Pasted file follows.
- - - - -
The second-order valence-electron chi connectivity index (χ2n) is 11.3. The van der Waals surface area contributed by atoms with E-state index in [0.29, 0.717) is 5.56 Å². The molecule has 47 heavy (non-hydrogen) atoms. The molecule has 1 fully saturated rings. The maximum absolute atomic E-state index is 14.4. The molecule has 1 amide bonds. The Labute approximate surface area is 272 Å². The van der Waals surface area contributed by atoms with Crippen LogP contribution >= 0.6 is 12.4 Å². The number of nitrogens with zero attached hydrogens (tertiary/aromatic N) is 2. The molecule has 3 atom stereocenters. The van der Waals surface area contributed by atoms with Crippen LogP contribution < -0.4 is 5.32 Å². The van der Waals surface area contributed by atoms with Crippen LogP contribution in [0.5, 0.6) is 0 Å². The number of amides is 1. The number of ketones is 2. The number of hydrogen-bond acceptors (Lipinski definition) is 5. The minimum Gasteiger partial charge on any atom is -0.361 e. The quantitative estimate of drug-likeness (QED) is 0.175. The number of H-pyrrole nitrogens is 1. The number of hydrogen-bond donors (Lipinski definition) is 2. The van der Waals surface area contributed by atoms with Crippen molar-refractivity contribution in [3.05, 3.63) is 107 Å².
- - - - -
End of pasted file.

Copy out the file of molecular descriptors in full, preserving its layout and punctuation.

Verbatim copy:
The second-order valence-electron chi connectivity index (χ2n) is 11.3. The van der Waals surface area contributed by atoms with E-state index in [0.29, 0.717) is 5.56 Å². The molecule has 47 heavy (non-hydrogen) atoms. The molecule has 1 fully saturated rings. The maximum absolute atomic E-state index is 14.4. The molecule has 1 amide bonds. The Labute approximate surface area is 272 Å². The van der Waals surface area contributed by atoms with Crippen LogP contribution >= 0.6 is 12.4 Å². The number of nitrogens with zero attached hydrogens (tertiary/aromatic N) is 2. The molecule has 3 atom stereocenters. The van der Waals surface area contributed by atoms with Crippen LogP contribution < -0.4 is 5.32 Å². The van der Waals surface area contributed by atoms with Crippen LogP contribution in [0.5, 0.6) is 0 Å². The number of amides is 1. The number of ketones is 2. The number of hydrogen-bond acceptors (Lipinski definition) is 5. The minimum Gasteiger partial charge on any atom is -0.361 e. The quantitative estimate of drug-likeness (QED) is 0.175. The number of H-pyrrole nitrogens is 1. The number of hydrogen-bond donors (Lipinski definition) is 2. The van der Waals surface area contributed by atoms with Crippen molar-refractivity contribution in [3.05, 3.63) is 107 Å².